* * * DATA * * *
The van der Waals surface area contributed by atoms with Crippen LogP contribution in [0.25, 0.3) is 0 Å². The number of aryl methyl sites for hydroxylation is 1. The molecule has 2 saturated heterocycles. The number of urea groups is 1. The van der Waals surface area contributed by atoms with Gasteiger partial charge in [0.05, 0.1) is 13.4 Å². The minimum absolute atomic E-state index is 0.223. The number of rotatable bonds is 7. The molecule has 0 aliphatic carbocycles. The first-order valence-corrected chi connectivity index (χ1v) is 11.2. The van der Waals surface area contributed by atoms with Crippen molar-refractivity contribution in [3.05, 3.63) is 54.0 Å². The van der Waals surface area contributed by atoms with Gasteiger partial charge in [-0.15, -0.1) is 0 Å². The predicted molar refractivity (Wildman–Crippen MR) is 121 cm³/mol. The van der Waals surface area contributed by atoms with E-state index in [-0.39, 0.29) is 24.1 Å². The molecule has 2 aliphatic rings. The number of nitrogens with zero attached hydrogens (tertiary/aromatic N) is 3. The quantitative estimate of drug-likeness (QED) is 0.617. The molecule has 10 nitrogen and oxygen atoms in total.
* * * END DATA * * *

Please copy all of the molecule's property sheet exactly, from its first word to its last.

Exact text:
The van der Waals surface area contributed by atoms with Crippen LogP contribution in [0.25, 0.3) is 0 Å². The number of aryl methyl sites for hydroxylation is 1. The molecule has 2 saturated heterocycles. The number of urea groups is 1. The van der Waals surface area contributed by atoms with Gasteiger partial charge in [0.05, 0.1) is 13.4 Å². The minimum absolute atomic E-state index is 0.223. The number of rotatable bonds is 7. The molecule has 0 aliphatic carbocycles. The first-order valence-corrected chi connectivity index (χ1v) is 11.2. The van der Waals surface area contributed by atoms with Crippen molar-refractivity contribution in [3.05, 3.63) is 54.0 Å². The van der Waals surface area contributed by atoms with Gasteiger partial charge in [-0.15, -0.1) is 0 Å². The predicted molar refractivity (Wildman–Crippen MR) is 121 cm³/mol. The van der Waals surface area contributed by atoms with E-state index in [-0.39, 0.29) is 24.1 Å². The molecule has 2 aliphatic rings. The number of nitrogens with zero attached hydrogens (tertiary/aromatic N) is 3. The quantitative estimate of drug-likeness (QED) is 0.617. The molecule has 10 nitrogen and oxygen atoms in total.